Fund raising will begin soon for the Life Sciences Business Incubation Center, a joint effort between MU and the business community to foster biotechnology companies.
Banks, corporations and city governments will all be asked formally in the next 30 to 60 days to help fund the incubator. If a $2.5 million grant from the Economic Development Administration comes through, stakeholders in the project will have a limited amount of time to match the funds. The EDA, which is part of the federal Department of Commerce, is reviewing the project.
Surrounding counties stand to benefit from the economic development, Project Director Jake Halliday said at a presentation last Wednesday for Regional Economic Development, Inc. The counties that make up the Mid-Missouri Regional Planning Commission — Boone, Callaway, Cole, Cooper, Howard and Moniteau will be asked to finance the project.
“Everyone is recognizing the benefits and wants to do their fair share in jump-starting the program,” Halliday said. “We’re not just thinking Columbia here. We’re thinking Fayette, we’re thinking California, we’re thinking about the communities across the area.”
Mary Hill, director of economic development in Fayette, said she is excited about the possibilities. “We know all the towns surrounding the incubator will be positively affected,” Hill said.
The regional concept is something REDI board members had not heard.
“The neat new component that I heard for the first time today is the regional concept. I think that’s outstanding,” REDI member Dave Griggs said.
The city of Columbia has no official involvement in the plan yet, although it was a co-applicant on the EDA grant.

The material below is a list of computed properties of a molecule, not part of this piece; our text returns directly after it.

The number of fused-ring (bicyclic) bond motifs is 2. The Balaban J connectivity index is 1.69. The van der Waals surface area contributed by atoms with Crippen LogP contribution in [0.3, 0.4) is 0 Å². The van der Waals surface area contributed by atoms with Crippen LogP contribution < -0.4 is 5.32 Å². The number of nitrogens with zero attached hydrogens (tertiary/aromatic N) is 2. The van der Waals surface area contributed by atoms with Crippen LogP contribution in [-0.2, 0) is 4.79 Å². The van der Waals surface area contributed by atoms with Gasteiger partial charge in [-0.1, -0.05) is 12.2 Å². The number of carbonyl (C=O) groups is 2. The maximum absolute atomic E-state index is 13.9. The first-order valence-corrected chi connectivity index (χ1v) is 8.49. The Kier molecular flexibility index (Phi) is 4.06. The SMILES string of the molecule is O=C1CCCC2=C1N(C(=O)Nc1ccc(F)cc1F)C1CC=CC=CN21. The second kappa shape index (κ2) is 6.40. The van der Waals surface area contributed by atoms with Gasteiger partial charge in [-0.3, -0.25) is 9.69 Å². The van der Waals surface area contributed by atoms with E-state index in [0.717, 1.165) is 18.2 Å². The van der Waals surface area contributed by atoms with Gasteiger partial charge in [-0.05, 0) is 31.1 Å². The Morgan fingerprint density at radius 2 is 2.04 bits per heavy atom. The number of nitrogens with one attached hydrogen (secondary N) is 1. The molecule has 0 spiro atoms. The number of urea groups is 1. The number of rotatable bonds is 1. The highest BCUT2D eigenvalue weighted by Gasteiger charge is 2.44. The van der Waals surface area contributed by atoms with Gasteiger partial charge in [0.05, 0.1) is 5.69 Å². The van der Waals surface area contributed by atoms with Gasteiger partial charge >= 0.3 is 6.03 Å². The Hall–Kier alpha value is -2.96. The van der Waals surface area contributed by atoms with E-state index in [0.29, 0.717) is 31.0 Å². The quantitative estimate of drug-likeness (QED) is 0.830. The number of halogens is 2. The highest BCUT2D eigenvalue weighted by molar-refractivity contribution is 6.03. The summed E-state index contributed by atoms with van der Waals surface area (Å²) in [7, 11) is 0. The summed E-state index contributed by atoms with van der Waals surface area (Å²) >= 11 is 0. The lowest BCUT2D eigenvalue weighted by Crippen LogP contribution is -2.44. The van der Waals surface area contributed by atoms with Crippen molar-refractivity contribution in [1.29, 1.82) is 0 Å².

The total cost for the building, including the value of the land, is $7.9 million. In addition to matching the EDA grant, another $1.3 million is also needed. The rest of the money is already on hand, coming in part from federal funding.
“I believe we can satisfy EDA’s concerns about the availability of the matching funds,” said Halliday.
The incubator will provide “intensive care facilities” for young companies, such as laboratories and offices for research. It will also provide mentoring programs in management, finance, marketing and capital formation.
At the incubator, companies can further develop their ideas, and after three to four years, the company, strong enough to stand on its own, can “graduate.” The hope is that businesses will then choose to relocate to Columbia or surrounding areas and create a technology industry cluster.
“We would grow our own companies ... and anchor them right here,” said Halliday. “Basically the incubator converts the research investment into economic benefits.”
The incubator will be built next to the MU Research Reactor off Providence Road. Bidding is projected for February 2005 with construction expected to take around a year.